The next generation is where we are today. Rather than having artificial intelligence automate pre-determined outcomes, the technology is given the ability to be autonomous. It can think for itself and make its own decisions in real-time based on dynamic outcomes. A perfect example of that is self-driving cars. The vehicle is able to take in thousands of pieces of information simultaneously and react to everyday life situations accordingly.” - Gary Bhattacharjee, AI Practice Leader, Infosys

For example, a deer running across the road, a car up ahead spinning out on a patch of slippery ice, a motorcycle slamming on the brakes, or even a meteor falling out of the sky! Ok, that last bit I made up, but you get the point. For a vehicle to be truly autonomous it needs to be able to react properly to everything that comes across its path.

This autonomous generation of AI will eventually replace key human functions in many businesses across different sectors. I recently saw a video of an autonomous parking garage in China. A person drives up to the garage and pushes a button on a console (he might have been able to just scan a QR code from his phone). He gets out of his car and a small rectangular robot on wheels slides under the car. It then slightly lifts the vehicle by placing protruding arms under the car’s wheels and drives away with the car on top of it, and parks it in an open parking spot. I would love to see it do the same thing on the busy streets of New York!

In this version of AI, although the technology is autonomous and many human-centric business functions will be abrogated to artificial intelligence, the responsibility and liability will remain with humans. If the self-driving car crashes, the liability still belongs to a human. Whether it’s the vehicle’s manufacturer who holds liability or the owner, a human is still liable.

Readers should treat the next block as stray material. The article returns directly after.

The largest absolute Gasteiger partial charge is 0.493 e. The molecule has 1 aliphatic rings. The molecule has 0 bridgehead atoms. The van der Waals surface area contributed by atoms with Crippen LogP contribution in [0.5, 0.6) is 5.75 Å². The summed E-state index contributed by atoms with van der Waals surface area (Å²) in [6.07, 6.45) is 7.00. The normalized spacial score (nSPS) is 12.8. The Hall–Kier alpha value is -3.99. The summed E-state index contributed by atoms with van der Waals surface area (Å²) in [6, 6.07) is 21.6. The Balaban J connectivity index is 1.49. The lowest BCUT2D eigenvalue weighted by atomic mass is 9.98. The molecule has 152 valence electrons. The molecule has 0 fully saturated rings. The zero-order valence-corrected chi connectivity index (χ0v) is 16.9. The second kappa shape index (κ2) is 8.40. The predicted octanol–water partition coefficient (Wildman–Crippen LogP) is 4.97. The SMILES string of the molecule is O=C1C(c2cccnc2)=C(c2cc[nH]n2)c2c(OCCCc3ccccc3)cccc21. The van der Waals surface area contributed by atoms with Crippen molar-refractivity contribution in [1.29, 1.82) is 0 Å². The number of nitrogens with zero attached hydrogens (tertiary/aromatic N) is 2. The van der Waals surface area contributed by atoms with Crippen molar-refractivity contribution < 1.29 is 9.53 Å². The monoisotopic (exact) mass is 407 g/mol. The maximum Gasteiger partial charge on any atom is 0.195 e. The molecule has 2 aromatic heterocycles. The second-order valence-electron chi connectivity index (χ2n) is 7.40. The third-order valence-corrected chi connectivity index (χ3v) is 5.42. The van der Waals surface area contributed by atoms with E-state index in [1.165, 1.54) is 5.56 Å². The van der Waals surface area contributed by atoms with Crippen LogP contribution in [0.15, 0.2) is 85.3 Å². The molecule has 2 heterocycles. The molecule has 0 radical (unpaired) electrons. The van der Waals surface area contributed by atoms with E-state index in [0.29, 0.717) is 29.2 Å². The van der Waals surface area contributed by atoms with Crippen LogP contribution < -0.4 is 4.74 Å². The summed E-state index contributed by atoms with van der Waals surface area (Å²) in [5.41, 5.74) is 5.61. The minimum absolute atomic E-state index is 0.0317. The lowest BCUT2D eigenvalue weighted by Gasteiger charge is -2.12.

The same principle applies to the autonomous parking garage. If the cute little rectangular robot scratches the paint of a client’s Lamborghini, a human will have to pay for that.

“The third generation of AI is where we are headed. It is a new generation of fully autonomous intelligent devices that not only takes over many key human-centric business functions, but it also works alongside us and conducts business with us in a collaborative environment. For example, in a brokerage firm, it’s quite conceivable that several of the traders will be replaced by robots who will be doing trades together with their human coworkers! Trading involves not just number crunching, but also intuition and most importantly communication and understanding of the market chatter. In the foreseeable future, robo traders could not just mimic, but amplify human traders through communication amongst themselves and taking ownership of trading decisions though explainable AI.” - Gary Bhattacharjee, AI Practice Leader, Infosys